Facet modification allows higher EDFA–pump powers


By Yvonne Carts–Powell

Mirrors with higher power–handling capacity could enable pump lasers with higher output powers, which in turn are desirable for more powerful erbium–doped fiber amplifiers (EDFAs). Erbium–doped fiber amplifiers that can amplify more channels at once are necessary for high–channel–count WDM systems, but require a watt or more of pump power. The output power of 980–nm semiconductor pump lasers, however, has been limited to around 250 mW by several factors, one of which is damage to the end mirrors.

Researchers at ADC Telecommunications (Minneapolis, MN) and before that at Spectracom (a company bought by ADC) developed a way to grow high–quality mirrors on the cleaved facets of the indium gallium arsenide/gallium arsenide lasers that increases the power density that they can handle without damage. The epitaxial–mirror–on–facet (EMOF) process grows mirrors from a wide–bandgap semiconductor that is lattice–matched to the laser material to provide an interface with minimal defects. Lasers made with the EMOF process have been driven with 50–ns–long current pulses of more than 15 A, producing peak output powers of more than 3.5 W (see figure). In these tests reported at OFC, Devin Crawford and others measured power densities of over 4 × 108 W/cm2 at the laser facets without damage.1

After the laser gain region is grown by molecular beam epitaxy (MBE), the wafer is cleaved into bars. Metallization, dielectric deposition, and most processing have been carried out prior to mirror growth. Then ADC uses further MBE processing to grow compound–semiconductor mirror structures directly onto the cleaved–end surface of laser bars. Molecular beam epitaxy enables tight control of the mirror thickness, which translates to excellent control of reflectivity.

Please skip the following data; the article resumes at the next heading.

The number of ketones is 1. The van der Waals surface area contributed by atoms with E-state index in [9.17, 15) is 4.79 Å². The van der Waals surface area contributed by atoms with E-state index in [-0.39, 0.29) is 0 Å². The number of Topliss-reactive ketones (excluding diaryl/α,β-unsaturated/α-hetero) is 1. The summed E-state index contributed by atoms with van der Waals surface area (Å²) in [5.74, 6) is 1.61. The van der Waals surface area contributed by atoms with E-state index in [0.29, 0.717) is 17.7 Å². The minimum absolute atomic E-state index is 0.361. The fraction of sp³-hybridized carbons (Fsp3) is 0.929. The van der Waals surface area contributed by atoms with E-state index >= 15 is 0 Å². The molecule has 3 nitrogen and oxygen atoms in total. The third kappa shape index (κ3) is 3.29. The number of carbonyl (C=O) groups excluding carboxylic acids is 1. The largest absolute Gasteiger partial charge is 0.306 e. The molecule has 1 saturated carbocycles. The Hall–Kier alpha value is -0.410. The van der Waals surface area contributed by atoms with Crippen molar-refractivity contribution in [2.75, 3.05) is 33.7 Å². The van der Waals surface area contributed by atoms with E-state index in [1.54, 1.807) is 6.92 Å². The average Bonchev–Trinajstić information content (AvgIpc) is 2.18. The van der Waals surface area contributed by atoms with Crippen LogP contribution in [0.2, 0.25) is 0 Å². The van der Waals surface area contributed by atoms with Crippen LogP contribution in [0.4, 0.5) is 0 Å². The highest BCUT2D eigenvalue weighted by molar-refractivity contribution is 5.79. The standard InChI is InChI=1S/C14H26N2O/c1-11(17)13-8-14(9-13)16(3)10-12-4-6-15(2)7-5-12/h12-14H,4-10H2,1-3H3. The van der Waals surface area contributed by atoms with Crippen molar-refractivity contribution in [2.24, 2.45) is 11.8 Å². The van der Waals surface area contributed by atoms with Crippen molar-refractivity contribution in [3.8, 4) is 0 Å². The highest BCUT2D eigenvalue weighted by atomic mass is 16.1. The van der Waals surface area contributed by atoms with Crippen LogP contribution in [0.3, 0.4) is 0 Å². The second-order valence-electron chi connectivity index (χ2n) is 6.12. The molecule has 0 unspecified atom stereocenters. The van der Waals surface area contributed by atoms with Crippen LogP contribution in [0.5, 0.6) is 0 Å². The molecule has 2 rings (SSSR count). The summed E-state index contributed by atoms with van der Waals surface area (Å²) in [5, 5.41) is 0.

The growth temperature for the mirrors must be kept low to avoid damaging the structures fabricated on the laser before the mirrors are grown. Fortunately, the nature of the mirror material and the (110) orientation of the facet both lend themselves to a low MBE growth temperature.

In addition to having a crystal lattice that matches the laser and low growth temperature, the mirror material must have a wider bandgap than the laser emission, must be capable of being grown to an optically significant thickness, and must be electrically insulating.

Crawford's OFC presentation focused on 980–nm fiber–coupled lasers that produced 400 mW of fiber–coupled power. Several groups of researchers have presented fiber–coupled modules with powers around 500 mW, but these are not yet commercially available in bulk. ADC thinks that its process will prove commercially viable.

"Every manufacturer does something to the facet," explains product manager Denise Synstelien. Because the EMOF deposition is a batch process, and because the MBE provides good process control, the company believes EMOF may prove less expensive than other facet–modification processes. The company currently sells a Bellcore–qualified EMOF–based laser that produces 400 mW from the laser chip and 250 mW from the fiber–coupled module.

For more information contact Denise Synstelien at denise_synstelien@adc.com.

1. D. Crawford et al., OFC 2002.

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